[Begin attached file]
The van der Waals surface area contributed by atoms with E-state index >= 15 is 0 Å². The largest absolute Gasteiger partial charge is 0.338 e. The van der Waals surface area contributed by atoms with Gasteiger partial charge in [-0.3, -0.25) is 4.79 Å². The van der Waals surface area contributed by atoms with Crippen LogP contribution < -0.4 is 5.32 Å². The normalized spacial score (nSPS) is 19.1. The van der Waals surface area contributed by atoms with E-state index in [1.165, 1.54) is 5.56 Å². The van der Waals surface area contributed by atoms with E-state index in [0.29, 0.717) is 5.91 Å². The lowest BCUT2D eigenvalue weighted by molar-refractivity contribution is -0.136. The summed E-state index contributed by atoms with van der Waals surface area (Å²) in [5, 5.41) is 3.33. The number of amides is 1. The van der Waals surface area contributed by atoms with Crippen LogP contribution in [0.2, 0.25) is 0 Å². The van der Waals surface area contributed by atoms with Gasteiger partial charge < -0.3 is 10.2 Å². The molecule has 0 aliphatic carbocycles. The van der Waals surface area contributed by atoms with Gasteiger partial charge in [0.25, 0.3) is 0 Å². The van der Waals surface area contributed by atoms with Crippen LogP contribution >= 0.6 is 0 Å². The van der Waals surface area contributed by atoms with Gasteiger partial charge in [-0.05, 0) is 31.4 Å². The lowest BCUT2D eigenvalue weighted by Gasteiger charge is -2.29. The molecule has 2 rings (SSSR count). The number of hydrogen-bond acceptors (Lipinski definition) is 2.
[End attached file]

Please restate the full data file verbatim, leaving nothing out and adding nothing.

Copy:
The van der Waals surface area contributed by atoms with E-state index >= 15 is 0 Å². The largest absolute Gasteiger partial charge is 0.338 e. The van der Waals surface area contributed by atoms with Gasteiger partial charge in [-0.3, -0.25) is 4.79 Å². The van der Waals surface area contributed by atoms with Crippen LogP contribution < -0.4 is 5.32 Å². The normalized spacial score (nSPS) is 19.1. The van der Waals surface area contributed by atoms with E-state index in [1.165, 1.54) is 5.56 Å². The van der Waals surface area contributed by atoms with E-state index in [0.29, 0.717) is 5.91 Å². The lowest BCUT2D eigenvalue weighted by molar-refractivity contribution is -0.136. The summed E-state index contributed by atoms with van der Waals surface area (Å²) in [5, 5.41) is 3.33. The number of amides is 1. The van der Waals surface area contributed by atoms with Crippen LogP contribution in [0.2, 0.25) is 0 Å². The van der Waals surface area contributed by atoms with Gasteiger partial charge < -0.3 is 10.2 Å². The molecule has 0 aliphatic carbocycles. The van der Waals surface area contributed by atoms with Gasteiger partial charge in [0.25, 0.3) is 0 Å². The van der Waals surface area contributed by atoms with Crippen LogP contribution >= 0.6 is 0 Å². The van der Waals surface area contributed by atoms with Gasteiger partial charge in [-0.05, 0) is 31.4 Å². The lowest BCUT2D eigenvalue weighted by Gasteiger charge is -2.29. The molecule has 2 rings (SSSR count). The number of hydrogen-bond acceptors (Lipinski definition) is 2.